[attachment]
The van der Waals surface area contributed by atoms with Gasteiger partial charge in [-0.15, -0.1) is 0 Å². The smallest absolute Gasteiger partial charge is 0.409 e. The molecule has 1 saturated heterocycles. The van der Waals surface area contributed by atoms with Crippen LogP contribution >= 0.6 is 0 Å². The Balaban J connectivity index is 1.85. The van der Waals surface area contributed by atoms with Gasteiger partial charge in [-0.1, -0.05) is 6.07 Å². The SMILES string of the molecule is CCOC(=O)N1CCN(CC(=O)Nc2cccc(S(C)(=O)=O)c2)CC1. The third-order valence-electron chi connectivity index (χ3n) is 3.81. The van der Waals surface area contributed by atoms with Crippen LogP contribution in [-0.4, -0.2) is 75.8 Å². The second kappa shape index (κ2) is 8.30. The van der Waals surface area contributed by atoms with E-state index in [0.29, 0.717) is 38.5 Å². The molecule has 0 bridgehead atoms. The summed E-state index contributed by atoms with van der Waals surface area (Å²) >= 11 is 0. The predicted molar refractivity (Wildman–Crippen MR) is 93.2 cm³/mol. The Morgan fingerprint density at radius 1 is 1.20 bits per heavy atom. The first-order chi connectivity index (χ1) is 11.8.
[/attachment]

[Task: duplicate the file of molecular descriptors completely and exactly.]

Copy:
The van der Waals surface area contributed by atoms with Gasteiger partial charge in [-0.15, -0.1) is 0 Å². The smallest absolute Gasteiger partial charge is 0.409 e. The molecule has 1 saturated heterocycles. The van der Waals surface area contributed by atoms with Crippen LogP contribution >= 0.6 is 0 Å². The Balaban J connectivity index is 1.85. The van der Waals surface area contributed by atoms with Gasteiger partial charge in [-0.1, -0.05) is 6.07 Å². The SMILES string of the molecule is CCOC(=O)N1CCN(CC(=O)Nc2cccc(S(C)(=O)=O)c2)CC1. The third-order valence-electron chi connectivity index (χ3n) is 3.81. The van der Waals surface area contributed by atoms with Crippen LogP contribution in [-0.4, -0.2) is 75.8 Å². The second kappa shape index (κ2) is 8.30. The van der Waals surface area contributed by atoms with E-state index in [0.29, 0.717) is 38.5 Å². The molecule has 0 bridgehead atoms. The summed E-state index contributed by atoms with van der Waals surface area (Å²) >= 11 is 0. The predicted molar refractivity (Wildman–Crippen MR) is 93.2 cm³/mol. The Morgan fingerprint density at radius 1 is 1.20 bits per heavy atom. The first-order chi connectivity index (χ1) is 11.8.